Odds and ends: I am delighted to say that in January I received unusually many questions. When this blog came into existence, the idea was that I would be flooded by “notes and queries,” as happens to word columnists who work for newspapers. That is why the last week of every month was reserved for answers. But all these years the traffic has been modest, and sometimes my replies were limited to what I had read in the comments. January and the beginning of February 2018 have been an exception; hence the extended “gleanings.”
My most recent post (mad as a hatter) aroused a good deal of criticism. The reason is clear: I did not mention the hypothesis favored in the OED (mercury poisoning). Of course, when I quoted the medical explanation of long ago, I should have written the last set of hypotheses… instead of the last hypothesis. I find all medical explanations of the idiom untenable, and I should have been explicit on this point, rather than hiding behind polite silence.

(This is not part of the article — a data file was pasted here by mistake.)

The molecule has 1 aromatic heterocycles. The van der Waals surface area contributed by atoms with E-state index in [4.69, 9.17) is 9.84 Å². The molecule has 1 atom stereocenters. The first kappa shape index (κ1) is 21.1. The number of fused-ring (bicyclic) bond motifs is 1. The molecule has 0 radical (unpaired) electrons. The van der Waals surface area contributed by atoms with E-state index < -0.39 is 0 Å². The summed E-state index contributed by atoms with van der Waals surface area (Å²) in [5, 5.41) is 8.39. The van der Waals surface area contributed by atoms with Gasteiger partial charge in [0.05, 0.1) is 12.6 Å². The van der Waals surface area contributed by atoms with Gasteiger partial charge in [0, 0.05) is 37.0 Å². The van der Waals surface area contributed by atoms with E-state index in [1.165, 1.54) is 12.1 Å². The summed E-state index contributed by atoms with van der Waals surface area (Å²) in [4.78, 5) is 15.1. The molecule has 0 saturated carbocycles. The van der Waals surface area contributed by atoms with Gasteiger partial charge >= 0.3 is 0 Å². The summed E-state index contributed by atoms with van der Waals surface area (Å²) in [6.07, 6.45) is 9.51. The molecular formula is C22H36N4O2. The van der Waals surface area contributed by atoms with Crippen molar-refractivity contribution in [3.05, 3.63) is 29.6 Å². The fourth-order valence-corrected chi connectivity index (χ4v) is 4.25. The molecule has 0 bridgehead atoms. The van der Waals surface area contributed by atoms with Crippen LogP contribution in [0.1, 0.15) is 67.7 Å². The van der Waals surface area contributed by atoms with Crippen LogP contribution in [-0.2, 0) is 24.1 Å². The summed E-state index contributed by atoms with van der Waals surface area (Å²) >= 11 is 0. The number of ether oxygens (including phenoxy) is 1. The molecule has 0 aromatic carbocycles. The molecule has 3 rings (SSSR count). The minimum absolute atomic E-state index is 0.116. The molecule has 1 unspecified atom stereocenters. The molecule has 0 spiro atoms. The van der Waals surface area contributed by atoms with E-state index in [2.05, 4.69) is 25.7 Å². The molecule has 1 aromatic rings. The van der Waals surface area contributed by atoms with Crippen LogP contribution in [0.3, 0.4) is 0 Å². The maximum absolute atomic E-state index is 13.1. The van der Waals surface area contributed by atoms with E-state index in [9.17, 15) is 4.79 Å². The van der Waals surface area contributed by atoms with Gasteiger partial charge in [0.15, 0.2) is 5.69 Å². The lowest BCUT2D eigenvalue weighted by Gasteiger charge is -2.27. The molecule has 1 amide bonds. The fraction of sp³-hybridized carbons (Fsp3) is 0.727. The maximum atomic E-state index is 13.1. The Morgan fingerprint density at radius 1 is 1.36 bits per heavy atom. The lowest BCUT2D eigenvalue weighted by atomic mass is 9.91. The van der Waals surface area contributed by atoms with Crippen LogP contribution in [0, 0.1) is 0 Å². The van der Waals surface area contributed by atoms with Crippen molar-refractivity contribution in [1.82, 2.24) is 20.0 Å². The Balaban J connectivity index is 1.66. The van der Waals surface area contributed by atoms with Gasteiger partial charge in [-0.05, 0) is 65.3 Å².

About every well-known English idiom one can nowadays find so much interesting material on the Internet that almost nothing is left for an ambitious etymologist to add. Mad as a hatter has been discussed especially often, and my detailed database contains nearly nothing new. Yet I decided to join the ranks of the researchers of […]
Not too long ago, one of our constant correspondents proposed the etymology of Greek koupí “oar.” I do not know the origin of that word and will probably never know. Koupí did not show up in my most detailed dictionary of Classical Greek, and I suspect that we are dealing with a relative late coinage. By way of compensation, I decided to write something about the origin of Engl. oar and about some other words connected with it.